Hotel Palacio San Felipe y Santiago de Bejucal, Old Havana, Cuba, is the first Habaguanex Hotel on San Francisco de Asís Square.
History and modernity come together in this building that at the end of XVIII century belonged to Don Sebastián de Peñalver. At the beginning of the XIX century the property changed hands to the successors of the IV the Marquees of San Felipe and Santiago. The minimalist interior blends perfectly with the baroque style of its faÃ§ade.
The hotel benefits from a privileged location, nearby the Convent of San Francisco de Asís, home to one of Havana's best concert halls, dedicated to chamber and choral music. In the vicinity you find the Carmen Montilla gallery, the elegant Café del Oriente, the business center of Old Havana (Lonja del Comercio), the popular Museum of Chocolate and the Cuban Contemporary Ceramics Museum.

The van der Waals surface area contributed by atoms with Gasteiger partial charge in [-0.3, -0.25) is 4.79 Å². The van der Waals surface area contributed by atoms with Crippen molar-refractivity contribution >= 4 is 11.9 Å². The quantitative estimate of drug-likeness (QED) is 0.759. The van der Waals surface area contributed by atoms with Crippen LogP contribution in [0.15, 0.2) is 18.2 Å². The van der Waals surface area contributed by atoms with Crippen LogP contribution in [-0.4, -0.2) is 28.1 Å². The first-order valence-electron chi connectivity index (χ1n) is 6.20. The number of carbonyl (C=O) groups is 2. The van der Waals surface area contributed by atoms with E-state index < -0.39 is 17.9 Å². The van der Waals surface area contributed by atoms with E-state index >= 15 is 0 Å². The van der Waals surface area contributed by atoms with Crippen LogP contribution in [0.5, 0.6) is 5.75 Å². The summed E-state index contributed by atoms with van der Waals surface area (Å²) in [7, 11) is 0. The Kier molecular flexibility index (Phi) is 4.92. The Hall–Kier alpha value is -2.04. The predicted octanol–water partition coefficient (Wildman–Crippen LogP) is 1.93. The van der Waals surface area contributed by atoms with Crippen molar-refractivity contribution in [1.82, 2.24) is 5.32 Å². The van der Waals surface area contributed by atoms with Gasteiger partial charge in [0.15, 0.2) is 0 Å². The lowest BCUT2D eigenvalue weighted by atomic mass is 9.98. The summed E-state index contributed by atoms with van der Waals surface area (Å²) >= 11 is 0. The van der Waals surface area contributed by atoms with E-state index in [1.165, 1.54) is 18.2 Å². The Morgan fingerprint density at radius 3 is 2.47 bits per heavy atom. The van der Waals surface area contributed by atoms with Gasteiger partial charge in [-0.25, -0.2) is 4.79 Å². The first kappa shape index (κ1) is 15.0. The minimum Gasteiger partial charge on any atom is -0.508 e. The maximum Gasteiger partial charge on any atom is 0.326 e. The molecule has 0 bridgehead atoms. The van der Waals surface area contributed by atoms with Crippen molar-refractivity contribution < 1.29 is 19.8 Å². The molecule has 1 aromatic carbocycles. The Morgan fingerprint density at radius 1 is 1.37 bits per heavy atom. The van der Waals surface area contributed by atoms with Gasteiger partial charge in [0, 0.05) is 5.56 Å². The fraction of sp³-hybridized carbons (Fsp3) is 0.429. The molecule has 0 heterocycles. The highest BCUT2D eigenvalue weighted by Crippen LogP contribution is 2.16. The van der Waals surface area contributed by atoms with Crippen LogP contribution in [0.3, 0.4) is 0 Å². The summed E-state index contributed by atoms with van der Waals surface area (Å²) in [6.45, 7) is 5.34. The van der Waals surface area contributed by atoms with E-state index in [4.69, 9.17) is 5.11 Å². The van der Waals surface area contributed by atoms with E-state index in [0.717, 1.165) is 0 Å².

From the roof top terrace on the sixth floor of the hotel, visitors can use a telescope to take in the splendour of old Havana. San Francisco de Asís square, with its many pigeons and charming Lions Fountain, carved out of marble from Carrara by the Italian artist Giuseppe Gaggini, also treasures the statue of El Caballero de Paris, one of Havana's most cherished personages.
The heart and soul of Havana is the old town Habana Vieja, declared a Heritage Site in 1982 by UNESCO...
The following are just some of the interesting places to visit: Plaza de Armas, Plaza de la Cathedral is perhaps the most beautiful square in the Caribbean which is surrounded by examples of the finest baroque architecture in the country. El Templete, small neoclassical temple which marks the spot where the first Mass was said in 1519.Castillo de la Real Fuerza is one of the oldest forts in the Americas, it holds modern art exhibitions downstairs and the battlements afford good views over the harbour. Palacio de los Capitanes Generales, the seat of government and governor's residence was transferred from the fort to the built.
Museo de Arte Colonial, fine palace constructed in 1720, its yellow courtyard and little-altered architectural features are complemented by a large collection of 17th- and 18th-century furniture.